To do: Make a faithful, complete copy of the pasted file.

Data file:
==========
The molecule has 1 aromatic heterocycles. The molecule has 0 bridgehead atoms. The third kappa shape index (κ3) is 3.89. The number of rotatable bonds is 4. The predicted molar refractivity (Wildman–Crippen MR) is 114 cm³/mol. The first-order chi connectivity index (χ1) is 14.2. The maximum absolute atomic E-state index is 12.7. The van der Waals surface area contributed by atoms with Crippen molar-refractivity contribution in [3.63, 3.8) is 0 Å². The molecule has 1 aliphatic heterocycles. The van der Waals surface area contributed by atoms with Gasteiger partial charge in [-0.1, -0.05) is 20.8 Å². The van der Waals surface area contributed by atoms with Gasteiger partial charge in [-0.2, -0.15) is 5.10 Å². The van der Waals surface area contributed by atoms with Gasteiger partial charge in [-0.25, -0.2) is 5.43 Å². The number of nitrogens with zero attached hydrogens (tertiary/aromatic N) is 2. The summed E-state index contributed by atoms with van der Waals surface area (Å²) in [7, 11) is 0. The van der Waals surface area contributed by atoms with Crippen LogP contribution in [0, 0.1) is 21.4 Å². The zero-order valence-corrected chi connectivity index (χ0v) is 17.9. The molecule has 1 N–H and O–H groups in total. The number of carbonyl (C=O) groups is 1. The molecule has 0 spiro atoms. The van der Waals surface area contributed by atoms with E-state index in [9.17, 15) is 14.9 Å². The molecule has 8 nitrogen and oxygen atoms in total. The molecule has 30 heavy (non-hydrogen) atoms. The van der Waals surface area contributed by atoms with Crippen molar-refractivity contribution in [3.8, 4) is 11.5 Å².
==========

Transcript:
The molecule has 1 aromatic heterocycles. The molecule has 0 bridgehead atoms. The third kappa shape index (κ3) is 3.89. The number of rotatable bonds is 4. The predicted molar refractivity (Wildman–Crippen MR) is 114 cm³/mol. The first-order chi connectivity index (χ1) is 14.2. The maximum absolute atomic E-state index is 12.7. The van der Waals surface area contributed by atoms with Crippen molar-refractivity contribution in [3.63, 3.8) is 0 Å². The molecule has 1 aliphatic heterocycles. The van der Waals surface area contributed by atoms with Gasteiger partial charge in [-0.1, -0.05) is 20.8 Å². The van der Waals surface area contributed by atoms with Gasteiger partial charge in [-0.2, -0.15) is 5.10 Å². The van der Waals surface area contributed by atoms with Gasteiger partial charge in [-0.25, -0.2) is 5.43 Å². The number of nitrogens with zero attached hydrogens (tertiary/aromatic N) is 2. The summed E-state index contributed by atoms with van der Waals surface area (Å²) in [7, 11) is 0. The van der Waals surface area contributed by atoms with Crippen LogP contribution in [0, 0.1) is 21.4 Å². The zero-order valence-corrected chi connectivity index (χ0v) is 17.9. The molecule has 1 N–H and O–H groups in total. The number of carbonyl (C=O) groups is 1. The molecule has 0 spiro atoms. The van der Waals surface area contributed by atoms with E-state index in [9.17, 15) is 14.9 Å². The molecule has 8 nitrogen and oxygen atoms in total. The molecule has 30 heavy (non-hydrogen) atoms. The van der Waals surface area contributed by atoms with Crippen molar-refractivity contribution in [3.8, 4) is 11.5 Å².